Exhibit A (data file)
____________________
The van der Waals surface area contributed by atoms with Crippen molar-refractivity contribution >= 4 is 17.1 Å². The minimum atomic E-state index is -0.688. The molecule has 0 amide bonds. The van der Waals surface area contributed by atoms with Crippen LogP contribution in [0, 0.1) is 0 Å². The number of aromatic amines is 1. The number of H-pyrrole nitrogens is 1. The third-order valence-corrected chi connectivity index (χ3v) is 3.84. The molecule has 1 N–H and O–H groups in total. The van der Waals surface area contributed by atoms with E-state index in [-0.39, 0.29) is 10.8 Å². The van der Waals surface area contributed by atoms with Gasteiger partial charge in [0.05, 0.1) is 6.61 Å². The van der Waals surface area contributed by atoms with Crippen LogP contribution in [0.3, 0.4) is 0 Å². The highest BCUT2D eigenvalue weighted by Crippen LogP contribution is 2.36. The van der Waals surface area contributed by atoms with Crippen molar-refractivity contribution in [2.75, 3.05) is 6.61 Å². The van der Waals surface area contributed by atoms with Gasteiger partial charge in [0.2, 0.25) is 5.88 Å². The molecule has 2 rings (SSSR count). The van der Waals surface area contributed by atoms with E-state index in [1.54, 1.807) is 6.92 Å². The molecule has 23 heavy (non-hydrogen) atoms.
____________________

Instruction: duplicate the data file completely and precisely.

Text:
The van der Waals surface area contributed by atoms with Crippen molar-refractivity contribution >= 4 is 17.1 Å². The minimum atomic E-state index is -0.688. The molecule has 0 amide bonds. The van der Waals surface area contributed by atoms with Crippen LogP contribution in [0, 0.1) is 0 Å². The number of aromatic amines is 1. The number of H-pyrrole nitrogens is 1. The third-order valence-corrected chi connectivity index (χ3v) is 3.84. The molecule has 1 N–H and O–H groups in total. The van der Waals surface area contributed by atoms with E-state index in [-0.39, 0.29) is 10.8 Å². The van der Waals surface area contributed by atoms with Gasteiger partial charge in [0.05, 0.1) is 6.61 Å². The van der Waals surface area contributed by atoms with Crippen LogP contribution in [0.3, 0.4) is 0 Å². The highest BCUT2D eigenvalue weighted by Crippen LogP contribution is 2.36. The van der Waals surface area contributed by atoms with Crippen molar-refractivity contribution in [2.75, 3.05) is 6.61 Å². The van der Waals surface area contributed by atoms with Gasteiger partial charge in [0.2, 0.25) is 5.88 Å². The molecule has 2 rings (SSSR count). The van der Waals surface area contributed by atoms with E-state index in [1.54, 1.807) is 6.92 Å². The molecule has 23 heavy (non-hydrogen) atoms.